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Mar 01 2018
No matter how great your business is, bad reviews will probably happen. Here are some tips on how to handle negative reviews.
1. Keep it professional – While it’s tempting to defend yourself or recount the details of the customer’s behavior during the experience in question, it’s rarely a good look. No one ever wins when debating online. Keep your answer courteous and polite.
2. Don’t get defensive – While you may be right, defending your business at all costs is rarely a good strategy. Step back, try to see the situation from the customer point of view, and cool off before responding.
3. Respond quickly – Even if you are just looking in to it, the longer people wait for an answer the more upset they get. While you may be working a solution or investigating let the user know – otherwise they may feel ignored and continue to escalate.
4. Respond Personally – Canned responses can be infuriating and make the commenter or reviewer feel ignored. Make your response personal so that it is clear that you actually care.
5. Directly Address the Issue – Don’t dance around the issue or use generalities. Address it as directly and specifically as possible. This shows that you care.
6. Empathize without admitting fault – Show empathy for the other persons situation. You’d be frustrated too if you waited on hold for two hours, got the wrong order, found an error with a consultant report or fill in the blank. You can empathize without admitting fault so the person feels heard.
7. Always offer a public response in the same channel – When you can, offer a public response in the same channel. This allows OTHER PEOPLE to see that you care and are responsive. Even if you can’t win over the reviewer, your customers will see the review and observe how you handled it. If you got a comment on Facebook, respond on Facebook – don’t try to push the dialogue to your website.
8. Do your best to take it off-line – Offer to call the reviewer, ask the reviewer to call you, or suggest they stop in to talk to a manager. You don’t want endless back and forth adding drama. Words on a screen are subject to dramatic interpretation. Real people having a real conversation resolve problems. Plus, by publicly offering to connect with the reviewer you convey that you’re interested in hearing about their experience and you’re making yourself available to them. If they choose not to engage further with you, that’s on them.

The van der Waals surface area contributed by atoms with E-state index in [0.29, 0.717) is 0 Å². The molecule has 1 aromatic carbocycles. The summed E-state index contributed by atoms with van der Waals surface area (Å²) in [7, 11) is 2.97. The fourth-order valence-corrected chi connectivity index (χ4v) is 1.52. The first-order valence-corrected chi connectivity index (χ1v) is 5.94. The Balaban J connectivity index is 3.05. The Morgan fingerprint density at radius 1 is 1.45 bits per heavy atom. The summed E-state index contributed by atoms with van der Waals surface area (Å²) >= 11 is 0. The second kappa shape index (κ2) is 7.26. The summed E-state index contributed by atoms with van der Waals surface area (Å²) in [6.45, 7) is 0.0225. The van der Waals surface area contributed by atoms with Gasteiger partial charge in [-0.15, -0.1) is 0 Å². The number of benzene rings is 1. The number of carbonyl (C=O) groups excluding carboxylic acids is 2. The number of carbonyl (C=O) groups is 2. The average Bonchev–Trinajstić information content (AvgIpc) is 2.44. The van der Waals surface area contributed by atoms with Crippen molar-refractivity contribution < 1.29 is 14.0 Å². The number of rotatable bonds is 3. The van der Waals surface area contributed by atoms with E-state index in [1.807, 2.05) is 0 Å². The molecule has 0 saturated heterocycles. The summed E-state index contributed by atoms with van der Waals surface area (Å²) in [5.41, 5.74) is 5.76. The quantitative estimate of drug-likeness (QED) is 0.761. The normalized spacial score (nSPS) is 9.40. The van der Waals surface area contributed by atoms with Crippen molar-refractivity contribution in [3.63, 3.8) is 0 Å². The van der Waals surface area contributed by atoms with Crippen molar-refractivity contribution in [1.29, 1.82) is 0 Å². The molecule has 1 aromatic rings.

9. Have a few templates ready to deploy – You can’t please everyone. Say it aloud with me.
“I can’t please everyone.” There will be reviews that are worthy of an investigation and those that aren’t. Start with these three responses and customize them as necessary.
10. When you don’t have anything nice to say, don’t say anything at all – Your mom wasn’t wrong. When you’ve attempted to reach out to the reviewer, yet they continue to berate you online, don’t engage. Trust us on this – going toe-to-toe in the virtual world with a reviewer who is intent on making you look bad is NEVER a good idea. You’ll come off as defensive, immature, and easily provoked, even if none of those characterizations are accurate. A virtual argument will speaker louder than the most glowing of reviews. Disengage totally.
11. Know if Review Sites Can be Updated – Some sites can be updated after the initial review. If you have a bad review but you make it right, consider asking the person to update their review if you are able to turn things around.
Don’t panic if you receive a bad review. Studies actually show that perfect ratings seem contrived, as 82% of consumers actually look for less-than-stellar feedback. The best defense is a good offense, and having positive reviews is the best way to defend against the bad ones. Have an active positive review strategy and follow these tips to combat the negative reviews if they happen.
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